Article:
This week a friend showed me something that he pulled from his vegetable garden while doing his end of season clean-up. It was the stem and root of a cabbage plant.
The cabbage that developed from that original root system did produce a head but it was much smaller than normal. I would guess it also was more prone to attack by pests because of its weakened condition.
Almost every spring, at planting time, I hear an argument whether or not you need to loosen the roots of transplants grown in cell packs.
One school of thought says it takes too much time and is not necessary because the plant roots will spread out once the plant is in the soil. The other side says you absolutely need to separate the roots because they will not grow properly if you don’t.
Which side are you on? I used to be very casual about transplanting. If I wasn’t in a hurry, I’d make the effort to separate the roots. Most of the time though I’d just pop in the transplants just as they came from cell pack.
I’ve long since changed my ways and always make sure the roots are off to a good start.
Roots can’t straighten themselves once they are in the ground, they just expand in the direction they started. They can form new root shoots but that takes extra energy from the plant.
So why not help your plant get the best start possible? Then it can use its energy efficiently to grow into a productive plant.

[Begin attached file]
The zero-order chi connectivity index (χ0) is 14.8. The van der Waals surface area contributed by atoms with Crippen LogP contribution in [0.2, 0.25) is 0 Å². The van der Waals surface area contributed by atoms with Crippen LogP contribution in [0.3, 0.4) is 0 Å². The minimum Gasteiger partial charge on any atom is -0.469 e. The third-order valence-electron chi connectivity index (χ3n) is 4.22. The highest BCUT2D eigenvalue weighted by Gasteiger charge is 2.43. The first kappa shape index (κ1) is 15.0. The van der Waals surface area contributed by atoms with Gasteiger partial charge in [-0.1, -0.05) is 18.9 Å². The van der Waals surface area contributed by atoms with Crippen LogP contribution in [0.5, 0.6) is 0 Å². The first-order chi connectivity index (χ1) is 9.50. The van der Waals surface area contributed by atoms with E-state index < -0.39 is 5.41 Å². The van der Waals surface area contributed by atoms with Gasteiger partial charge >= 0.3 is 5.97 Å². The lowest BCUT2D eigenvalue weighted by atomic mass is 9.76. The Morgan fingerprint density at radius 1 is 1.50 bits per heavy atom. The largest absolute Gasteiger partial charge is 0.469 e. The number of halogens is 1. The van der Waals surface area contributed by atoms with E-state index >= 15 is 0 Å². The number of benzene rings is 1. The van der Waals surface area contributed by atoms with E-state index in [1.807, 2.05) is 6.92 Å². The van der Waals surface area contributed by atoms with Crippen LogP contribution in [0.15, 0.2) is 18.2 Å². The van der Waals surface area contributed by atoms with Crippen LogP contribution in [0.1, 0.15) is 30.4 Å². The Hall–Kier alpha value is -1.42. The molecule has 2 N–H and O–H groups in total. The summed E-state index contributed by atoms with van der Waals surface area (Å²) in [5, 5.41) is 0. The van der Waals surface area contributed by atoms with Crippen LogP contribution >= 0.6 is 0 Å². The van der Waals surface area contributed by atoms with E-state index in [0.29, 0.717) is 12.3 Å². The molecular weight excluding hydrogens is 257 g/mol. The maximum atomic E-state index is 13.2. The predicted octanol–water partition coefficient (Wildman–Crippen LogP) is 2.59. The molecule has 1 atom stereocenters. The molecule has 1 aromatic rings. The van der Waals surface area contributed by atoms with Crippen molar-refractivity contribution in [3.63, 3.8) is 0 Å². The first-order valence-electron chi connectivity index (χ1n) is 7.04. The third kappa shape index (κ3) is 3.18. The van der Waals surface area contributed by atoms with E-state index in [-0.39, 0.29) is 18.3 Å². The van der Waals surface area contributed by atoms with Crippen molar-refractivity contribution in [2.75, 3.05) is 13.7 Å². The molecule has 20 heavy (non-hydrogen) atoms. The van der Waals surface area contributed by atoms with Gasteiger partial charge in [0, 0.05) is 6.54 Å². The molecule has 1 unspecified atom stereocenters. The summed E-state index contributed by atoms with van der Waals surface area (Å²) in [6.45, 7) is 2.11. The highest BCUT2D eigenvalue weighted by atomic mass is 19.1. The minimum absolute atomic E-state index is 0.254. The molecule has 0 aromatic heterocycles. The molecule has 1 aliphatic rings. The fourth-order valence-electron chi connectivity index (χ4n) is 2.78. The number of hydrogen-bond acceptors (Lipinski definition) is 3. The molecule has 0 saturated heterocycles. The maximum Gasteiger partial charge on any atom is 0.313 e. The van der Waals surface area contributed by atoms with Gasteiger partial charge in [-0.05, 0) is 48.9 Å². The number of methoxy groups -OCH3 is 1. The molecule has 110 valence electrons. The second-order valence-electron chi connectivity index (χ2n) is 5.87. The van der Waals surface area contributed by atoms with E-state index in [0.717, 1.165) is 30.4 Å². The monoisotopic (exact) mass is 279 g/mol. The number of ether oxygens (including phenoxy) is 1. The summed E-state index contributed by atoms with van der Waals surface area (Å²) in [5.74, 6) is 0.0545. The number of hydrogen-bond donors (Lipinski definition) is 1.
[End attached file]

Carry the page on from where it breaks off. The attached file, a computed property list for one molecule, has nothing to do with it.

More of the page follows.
My friend’s cabbage plant was pretty strong proof that you really should take care to release the roots before planting. We’ll keep that in mind next spring.
I’ve grown a lot of different varieties of pumpkins in the past, big, small, orange,white, striped and everything in between. None ever got the number of comments that my warty pumpkins have.
It’s easy to understand why people are so interested in them once you see them up close and personal. I get many people asking,”what’s wrong with them?”. Well, there’s nothing wrong with them, that’s just the way Gladeux d’Eysine pumpkins grow. Most varieties pumpkins of course, are orange and round. Some are flattened, some are striped, some are white, these happened to be warty.
To tell you a secrete, I wasn’t even expecting to see these pumpkins in my garden. I got the seeds from some one who was giving away some envelopes of unlabeled seeds. Even she didn’t know what was in the envelopes.
I planted the seeds as I usually do, five or six seeds to a hill. They came up and grew like common pumpkins, growing pretty good sized vines. Nothing about growing them was out of the ordinary until the pumpkins started to mature and grow those interesting bumps.
Gladeux d’Eysine is a French heirloom variety that French chefs use for soup and baking. Some people consider them a kind of winter squash, others call them pumpkins, I’m prone to referring to them as pumpkins because of the large, pumpkin-like stems they have. Either way, as do all pumpkin and squash, they belong to the gourd family Cucurbitacea.
I’m looking forward to doing something with them in the kitchen this fall, squash soup most likely. I also plan to save the seeds to plant and give away next year.